Joy Stories: The First Call by Nancy Shuman

I fell in love for the first time when I was six years old.  Coming from an "unchurched but Catholic-on-the-books" family, I did not learn of Jesus until I entered first grade.  I'm forever grateful to my parents for sending me to Catholic school, for there I learned of this wonderful person who truly loved me.  I could not help but love him in return, and in fact I was so taken with him that as soon as I could more or less spell, I scribbled his name all over my schoolbooks (I had a teenaged sister who wrote names of boyfriends on her books, so I knew how that was done).

Jesus lived in a golden box way up in the front of Church.  I didn't understand how they fit him in there, but that didn't really matter to me.  Sister said that's where he was and — even better than that!  In spring, when school was almost out for the year, I'd be receiving my First Communion and somehow Jesus would come to my heart in a special way.  Oh my.  I didn't know how such a thing could be, but at times I was breathless thinking about it.

Sometimes I would sneak into the empty church during recess.   I'd slip away from the other kids and run along the alley between my school and church, and I'd tug open the gigantic wooden door and tiptoe into quiet.  It was perfect.  Just me, all by myself; and way up front, there he was.  Sometimes a lady or two might be in there, kneeling in a pew with a prayer book, a felt or straw hat covering her head.  I would hide lest I be discovered.  If there weren't any grownups, I sometimes got brave enough to go as far as to a back pew.  I don't remember praying, exactly.  I just looked at the gold box in the distance, and breathed in whiffs of beeswax candles and lingering incense, and listened to muted sounds of traffic from the streets around.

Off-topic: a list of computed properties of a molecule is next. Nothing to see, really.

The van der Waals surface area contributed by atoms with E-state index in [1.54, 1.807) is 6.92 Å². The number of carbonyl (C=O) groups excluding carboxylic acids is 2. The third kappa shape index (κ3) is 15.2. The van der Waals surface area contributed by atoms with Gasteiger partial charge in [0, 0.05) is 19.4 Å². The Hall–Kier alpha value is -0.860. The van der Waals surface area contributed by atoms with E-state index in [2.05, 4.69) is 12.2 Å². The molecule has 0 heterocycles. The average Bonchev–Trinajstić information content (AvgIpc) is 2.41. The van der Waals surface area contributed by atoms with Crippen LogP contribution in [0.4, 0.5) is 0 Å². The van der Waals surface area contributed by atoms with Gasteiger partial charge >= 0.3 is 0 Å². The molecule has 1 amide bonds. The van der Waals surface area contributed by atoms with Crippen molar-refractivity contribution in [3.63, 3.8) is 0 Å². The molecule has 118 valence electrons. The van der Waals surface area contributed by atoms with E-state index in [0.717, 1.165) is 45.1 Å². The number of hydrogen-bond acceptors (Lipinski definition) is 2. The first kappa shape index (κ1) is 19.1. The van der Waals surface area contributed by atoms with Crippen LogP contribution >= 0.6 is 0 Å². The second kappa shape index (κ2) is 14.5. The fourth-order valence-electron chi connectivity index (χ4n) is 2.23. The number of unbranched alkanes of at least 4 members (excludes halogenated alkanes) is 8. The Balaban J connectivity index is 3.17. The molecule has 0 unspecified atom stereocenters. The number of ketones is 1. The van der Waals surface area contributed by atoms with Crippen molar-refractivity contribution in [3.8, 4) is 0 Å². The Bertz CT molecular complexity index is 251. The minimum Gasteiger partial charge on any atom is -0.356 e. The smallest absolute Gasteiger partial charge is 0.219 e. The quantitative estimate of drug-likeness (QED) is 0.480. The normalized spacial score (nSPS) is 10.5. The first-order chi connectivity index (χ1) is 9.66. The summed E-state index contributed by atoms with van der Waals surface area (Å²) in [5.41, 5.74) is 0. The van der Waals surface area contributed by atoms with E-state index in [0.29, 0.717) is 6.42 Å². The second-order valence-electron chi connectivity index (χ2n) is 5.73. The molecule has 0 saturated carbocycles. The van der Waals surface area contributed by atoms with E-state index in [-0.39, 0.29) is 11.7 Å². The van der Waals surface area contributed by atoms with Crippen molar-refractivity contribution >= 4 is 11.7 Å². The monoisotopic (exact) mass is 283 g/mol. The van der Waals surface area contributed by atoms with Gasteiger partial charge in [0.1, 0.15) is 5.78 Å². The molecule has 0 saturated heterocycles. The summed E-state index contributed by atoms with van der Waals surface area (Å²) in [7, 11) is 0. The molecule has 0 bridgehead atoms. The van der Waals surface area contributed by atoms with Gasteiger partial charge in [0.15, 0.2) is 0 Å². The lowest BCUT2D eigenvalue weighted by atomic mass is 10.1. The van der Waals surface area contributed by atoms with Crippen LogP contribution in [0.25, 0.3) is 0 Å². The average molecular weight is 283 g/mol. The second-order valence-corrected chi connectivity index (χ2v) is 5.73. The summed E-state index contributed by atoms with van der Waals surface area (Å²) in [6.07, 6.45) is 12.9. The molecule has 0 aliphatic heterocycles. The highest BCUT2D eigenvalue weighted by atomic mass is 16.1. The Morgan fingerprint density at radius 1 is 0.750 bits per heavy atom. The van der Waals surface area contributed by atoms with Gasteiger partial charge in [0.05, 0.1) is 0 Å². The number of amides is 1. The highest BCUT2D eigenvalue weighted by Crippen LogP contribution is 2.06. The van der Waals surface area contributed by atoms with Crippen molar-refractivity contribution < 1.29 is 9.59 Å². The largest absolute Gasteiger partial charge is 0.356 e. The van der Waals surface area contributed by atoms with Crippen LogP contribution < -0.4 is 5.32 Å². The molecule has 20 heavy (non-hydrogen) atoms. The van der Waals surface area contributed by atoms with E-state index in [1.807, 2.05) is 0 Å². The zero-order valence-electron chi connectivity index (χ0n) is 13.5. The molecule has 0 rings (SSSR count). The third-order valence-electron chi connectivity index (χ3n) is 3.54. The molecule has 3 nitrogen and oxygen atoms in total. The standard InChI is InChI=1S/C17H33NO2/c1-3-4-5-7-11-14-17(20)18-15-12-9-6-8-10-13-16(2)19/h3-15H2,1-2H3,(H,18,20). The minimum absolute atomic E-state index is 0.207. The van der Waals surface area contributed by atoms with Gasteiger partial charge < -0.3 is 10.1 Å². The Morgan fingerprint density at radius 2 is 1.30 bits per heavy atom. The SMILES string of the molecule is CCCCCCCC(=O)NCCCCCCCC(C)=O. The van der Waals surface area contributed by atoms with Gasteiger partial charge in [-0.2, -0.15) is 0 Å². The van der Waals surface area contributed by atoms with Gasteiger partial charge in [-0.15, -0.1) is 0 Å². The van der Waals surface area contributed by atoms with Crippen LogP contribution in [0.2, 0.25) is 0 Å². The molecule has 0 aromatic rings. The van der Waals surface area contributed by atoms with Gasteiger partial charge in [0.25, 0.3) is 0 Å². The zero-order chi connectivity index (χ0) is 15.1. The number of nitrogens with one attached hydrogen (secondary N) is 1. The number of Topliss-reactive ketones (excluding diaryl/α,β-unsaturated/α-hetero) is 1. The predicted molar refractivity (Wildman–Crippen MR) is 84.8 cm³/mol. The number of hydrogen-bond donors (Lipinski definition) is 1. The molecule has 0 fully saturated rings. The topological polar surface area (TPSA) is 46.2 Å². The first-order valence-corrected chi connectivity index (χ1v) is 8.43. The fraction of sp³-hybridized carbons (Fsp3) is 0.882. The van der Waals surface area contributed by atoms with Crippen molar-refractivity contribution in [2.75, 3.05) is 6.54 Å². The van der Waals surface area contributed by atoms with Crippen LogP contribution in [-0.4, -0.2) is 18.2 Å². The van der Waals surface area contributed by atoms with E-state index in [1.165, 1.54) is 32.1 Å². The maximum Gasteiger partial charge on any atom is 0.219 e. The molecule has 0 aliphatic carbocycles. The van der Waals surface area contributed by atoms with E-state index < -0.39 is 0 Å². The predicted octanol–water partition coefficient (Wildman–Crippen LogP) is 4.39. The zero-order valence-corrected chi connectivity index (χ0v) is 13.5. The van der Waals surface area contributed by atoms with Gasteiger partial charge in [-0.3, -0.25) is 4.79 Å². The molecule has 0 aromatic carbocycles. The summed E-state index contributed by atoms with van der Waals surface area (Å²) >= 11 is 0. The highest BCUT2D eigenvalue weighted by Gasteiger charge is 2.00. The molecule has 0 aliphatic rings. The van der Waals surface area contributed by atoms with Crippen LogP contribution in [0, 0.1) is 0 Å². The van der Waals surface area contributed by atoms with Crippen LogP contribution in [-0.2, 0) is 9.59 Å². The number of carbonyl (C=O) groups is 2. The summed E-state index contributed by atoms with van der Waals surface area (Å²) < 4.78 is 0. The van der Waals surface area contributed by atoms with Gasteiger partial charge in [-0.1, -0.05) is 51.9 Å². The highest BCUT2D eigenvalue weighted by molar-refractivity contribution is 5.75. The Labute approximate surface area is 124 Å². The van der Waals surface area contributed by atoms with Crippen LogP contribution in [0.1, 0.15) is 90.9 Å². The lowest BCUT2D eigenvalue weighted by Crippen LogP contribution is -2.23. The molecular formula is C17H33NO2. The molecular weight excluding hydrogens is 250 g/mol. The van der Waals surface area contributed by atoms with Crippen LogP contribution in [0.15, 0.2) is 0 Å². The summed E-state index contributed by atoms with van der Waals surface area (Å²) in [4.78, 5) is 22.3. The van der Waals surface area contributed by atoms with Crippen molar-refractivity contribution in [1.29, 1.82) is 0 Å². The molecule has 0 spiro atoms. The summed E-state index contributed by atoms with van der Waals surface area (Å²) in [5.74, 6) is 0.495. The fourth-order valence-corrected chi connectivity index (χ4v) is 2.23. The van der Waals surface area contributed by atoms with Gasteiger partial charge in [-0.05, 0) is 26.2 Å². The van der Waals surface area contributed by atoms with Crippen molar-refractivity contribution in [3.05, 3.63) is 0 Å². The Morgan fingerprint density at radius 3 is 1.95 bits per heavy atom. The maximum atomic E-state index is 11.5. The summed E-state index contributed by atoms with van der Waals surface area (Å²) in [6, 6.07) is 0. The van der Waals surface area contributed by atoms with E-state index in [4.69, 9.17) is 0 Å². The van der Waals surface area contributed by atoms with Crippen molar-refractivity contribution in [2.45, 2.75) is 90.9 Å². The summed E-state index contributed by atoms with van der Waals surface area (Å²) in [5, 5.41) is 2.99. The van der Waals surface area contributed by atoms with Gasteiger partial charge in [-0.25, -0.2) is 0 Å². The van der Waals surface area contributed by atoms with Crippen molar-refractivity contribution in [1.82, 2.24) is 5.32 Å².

And what about this young love — was it lasting?  I am happy to say that, through most of my grade school years, yes it was.  Oh, I got distracted, certainly.  Childhood games and pettiness, selfishness and materialism and fashion and crushes and pre-teen drama all took their toll.  The fact that I was the only one in my family who went to Sunday Mass (my dad drove me to church and came back to get me) wasn't easy.  I felt like the oddball in my family, so learned to hide any interest I had in God. And my interest in him was far from constant; sometimes it disappeared for months on end.

But always he was waiting.  Always he was watching, even when I lost sight of him.  He began calling early, and I thank him for his persistence. 

I am glad to be able to say:  Jesus Christ was my first love. 

© 2013 Nancy Shuman

Nancy Shuman is a homemaker, writer, and author of the book The Cloistered Heart. Her articles have been published in various Catholic magazines, including Review for Religious, Reflections (a magazine of Catholic Guild of the Blind), New Covenant, Ultreya, and Salesian Light.  She is certified in spiritual direction by the Cenacle of Our Lady of Divine Providence in affiliation with Franciscan University of Steubenville.  Nancy currently blogs at The Cloistered Heart.


Related Posts Plugin for WordPress, Blogger...

About Nancy Ward

Nancy HC Ward is a journalist, author, and speaker who blogs about Catholicism, her conversion, and Christian community at,
 7 websites and 7 magazines. She loves to share her faith story and help others share theirs through her Sharing Your Faith Stories seminars, also available on DVD. She contributed four chapters to The Catholic Mom’s Prayer Companion. She facilitates the Dallas/Fort Worth Catholic Writers and a critique group for the Catholic Writers Guild, where she serves as a board member.
This entry was posted in Catholic and tagged , , , , . Bookmark the permalink.

3 Responses to Joy Stories: The First Call by Nancy Shuman

  1. Tony Agnesi says:

    What a beautiful story!  We are not only pursuiting Jesus, but he is always calling us as well!  Your writing is very touching and inspiring.  God bless you.

  2. LOVE this joyful story and that I finally get a glimpse of Nancy’s face!

Comments are closed.